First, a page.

Warning signs of leukemia

September 30, 2020 | by Edward-Elmhurst Health

Leukemia is a type of cancer that forms in the blood cells and bone marrow.

An estimated 60,530 cases of leukemia will be diagnosed this year, making it one of the 10 most common forms of a non-skin cancer.

For children under age 15, leukemia is the most common form of cancer. In adults, leukemia is most likely to occur in those older than 55.

Leukemia typically forms in the white blood cells, which help fight infection. The cancerous cells grow in number and crowd out the number of healthy blood cells, making it difficult to get oxygen to the blood, control bleeding and fight infection.

Though there are various types of leukemia, they are often divided into two forms — chronic or acute. Acute leukemia develops quickly and may prompt a sudden onset of symptoms. Chronic leukemia develops over time. Symptoms may appear to be non-specific changes in overall health (such as feeling tired more often or increased weakness).

Leukemia can affect the amount of red or white blood cells and your platelet count. Changes in those numbers will show up on routine blood tests, which sometimes are the first hint in a diagnosis for leukemia.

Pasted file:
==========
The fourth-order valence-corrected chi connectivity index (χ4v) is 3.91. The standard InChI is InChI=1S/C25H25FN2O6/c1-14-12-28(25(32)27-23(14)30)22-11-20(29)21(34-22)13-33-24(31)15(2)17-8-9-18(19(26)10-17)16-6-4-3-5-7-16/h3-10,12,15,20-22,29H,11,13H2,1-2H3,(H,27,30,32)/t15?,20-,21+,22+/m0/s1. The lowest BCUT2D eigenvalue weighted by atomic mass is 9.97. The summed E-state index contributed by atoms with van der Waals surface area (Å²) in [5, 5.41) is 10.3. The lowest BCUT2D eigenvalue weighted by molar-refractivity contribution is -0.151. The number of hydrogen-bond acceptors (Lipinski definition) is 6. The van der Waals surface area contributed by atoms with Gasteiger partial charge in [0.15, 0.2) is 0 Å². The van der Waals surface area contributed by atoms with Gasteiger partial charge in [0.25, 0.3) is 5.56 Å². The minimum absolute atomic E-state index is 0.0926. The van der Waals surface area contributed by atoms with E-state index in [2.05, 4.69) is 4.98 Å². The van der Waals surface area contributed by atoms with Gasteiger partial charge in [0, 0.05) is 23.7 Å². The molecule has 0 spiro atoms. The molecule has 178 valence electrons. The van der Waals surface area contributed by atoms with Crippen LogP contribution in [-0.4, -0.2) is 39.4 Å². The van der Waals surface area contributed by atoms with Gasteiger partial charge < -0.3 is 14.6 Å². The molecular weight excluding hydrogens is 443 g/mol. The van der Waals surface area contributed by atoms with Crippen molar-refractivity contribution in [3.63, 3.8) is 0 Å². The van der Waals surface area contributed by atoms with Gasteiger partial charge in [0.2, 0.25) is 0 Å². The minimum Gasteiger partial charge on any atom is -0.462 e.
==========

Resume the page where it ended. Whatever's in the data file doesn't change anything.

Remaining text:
• Red blood cells carry oxygen. Some symptoms that may arise from a decrease in the number of red blood cells include fatigue, feeling cold, dizziness, headaches, pale skin and shortness of breath.
  • A decrease in the amount of platelets, which help stop bleeding, can result in bruises, frequent nosebleeds, bleeding gums and heavy menstrual cycles.
  • White blood cells help fight infection. A decrease in the amount of white blood cells can lead to frequent infections.

Some other general symptoms of leukemia may include:

  • Weight loss
  • Enlarged liver or spleen
  • Abdominal discomfort
  • Swollen lymph nodes
  • Tiny red spots on your skin also known as petechiae
  • Excessive sweating, particularly at night
  • Bone pain or tenderness

Though doctors aren’t certain of the exact cause of leukemia there are certain factors that may put you at higher risk, including:

  • Some forms of chemotherapy
  • Certain genetic disorders, such as Down syndrome
  • Family history of leukemia
  • Smoking
  • Exposure to certain chemicals, such as benzene

In addition to routine blood tests, your doctor may order other diagnostic tests, such as a bone marrow test. Treatment for leukemia can include cancer-fighting drugs, chemotherapy, radiation or a stem cell transplant.

Edward-Elmhurst Health offers three state-of-the art cancer centers in Naperville, Elmhurst and Plainfield, each with expert care teams that focus on your individual physical and emotional needs. Learn more.


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